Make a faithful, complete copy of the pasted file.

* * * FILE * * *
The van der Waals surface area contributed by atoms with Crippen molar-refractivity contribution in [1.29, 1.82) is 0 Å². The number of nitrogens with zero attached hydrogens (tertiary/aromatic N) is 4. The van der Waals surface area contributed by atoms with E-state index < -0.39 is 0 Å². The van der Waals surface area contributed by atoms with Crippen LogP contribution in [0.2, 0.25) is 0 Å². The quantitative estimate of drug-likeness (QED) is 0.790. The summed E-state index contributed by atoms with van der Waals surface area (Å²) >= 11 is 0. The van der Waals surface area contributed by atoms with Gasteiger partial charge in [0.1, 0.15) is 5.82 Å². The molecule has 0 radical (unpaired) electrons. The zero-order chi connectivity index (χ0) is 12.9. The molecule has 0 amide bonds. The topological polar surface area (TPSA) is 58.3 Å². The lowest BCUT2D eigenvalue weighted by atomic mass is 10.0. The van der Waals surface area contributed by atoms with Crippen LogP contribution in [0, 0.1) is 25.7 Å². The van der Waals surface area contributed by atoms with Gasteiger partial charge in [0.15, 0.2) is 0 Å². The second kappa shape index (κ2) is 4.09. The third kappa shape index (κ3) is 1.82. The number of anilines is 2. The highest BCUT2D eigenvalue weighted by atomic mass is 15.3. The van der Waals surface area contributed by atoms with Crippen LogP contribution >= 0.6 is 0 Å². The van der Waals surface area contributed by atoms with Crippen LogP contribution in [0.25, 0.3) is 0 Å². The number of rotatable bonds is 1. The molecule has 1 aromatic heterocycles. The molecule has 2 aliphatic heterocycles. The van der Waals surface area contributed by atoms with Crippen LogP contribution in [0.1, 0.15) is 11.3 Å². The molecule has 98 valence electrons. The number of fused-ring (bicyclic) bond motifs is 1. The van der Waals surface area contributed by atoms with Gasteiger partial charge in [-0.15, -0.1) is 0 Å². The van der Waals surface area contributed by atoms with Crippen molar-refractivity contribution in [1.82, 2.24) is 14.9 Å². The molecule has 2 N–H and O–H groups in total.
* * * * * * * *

The van der Waals surface area contributed by atoms with Crippen molar-refractivity contribution in [1.29, 1.82) is 0 Å². The number of nitrogens with zero attached hydrogens (tertiary/aromatic N) is 4. The van der Waals surface area contributed by atoms with E-state index < -0.39 is 0 Å². The van der Waals surface area contributed by atoms with Crippen LogP contribution in [0.2, 0.25) is 0 Å². The quantitative estimate of drug-likeness (QED) is 0.790. The summed E-state index contributed by atoms with van der Waals surface area (Å²) >= 11 is 0. The van der Waals surface area contributed by atoms with Gasteiger partial charge in [0.1, 0.15) is 5.82 Å². The molecule has 0 radical (unpaired) electrons. The zero-order chi connectivity index (χ0) is 12.9. The molecule has 0 amide bonds. The topological polar surface area (TPSA) is 58.3 Å². The lowest BCUT2D eigenvalue weighted by atomic mass is 10.0. The van der Waals surface area contributed by atoms with Crippen LogP contribution in [0, 0.1) is 25.7 Å². The van der Waals surface area contributed by atoms with Gasteiger partial charge in [0.15, 0.2) is 0 Å². The second kappa shape index (κ2) is 4.09. The third kappa shape index (κ3) is 1.82. The number of anilines is 2. The highest BCUT2D eigenvalue weighted by atomic mass is 15.3. The van der Waals surface area contributed by atoms with Crippen LogP contribution >= 0.6 is 0 Å². The van der Waals surface area contributed by atoms with Crippen LogP contribution in [0.25, 0.3) is 0 Å². The number of rotatable bonds is 1. The molecule has 1 aromatic heterocycles. The molecule has 2 aliphatic heterocycles. The van der Waals surface area contributed by atoms with Crippen LogP contribution in [0.1, 0.15) is 11.3 Å². The molecule has 98 valence electrons. The number of fused-ring (bicyclic) bond motifs is 1. The van der Waals surface area contributed by atoms with Gasteiger partial charge in [-0.15, -0.1) is 0 Å². The van der Waals surface area contributed by atoms with Crippen molar-refractivity contribution in [1.82, 2.24) is 14.9 Å². The molecule has 2 N–H and O–H groups in total.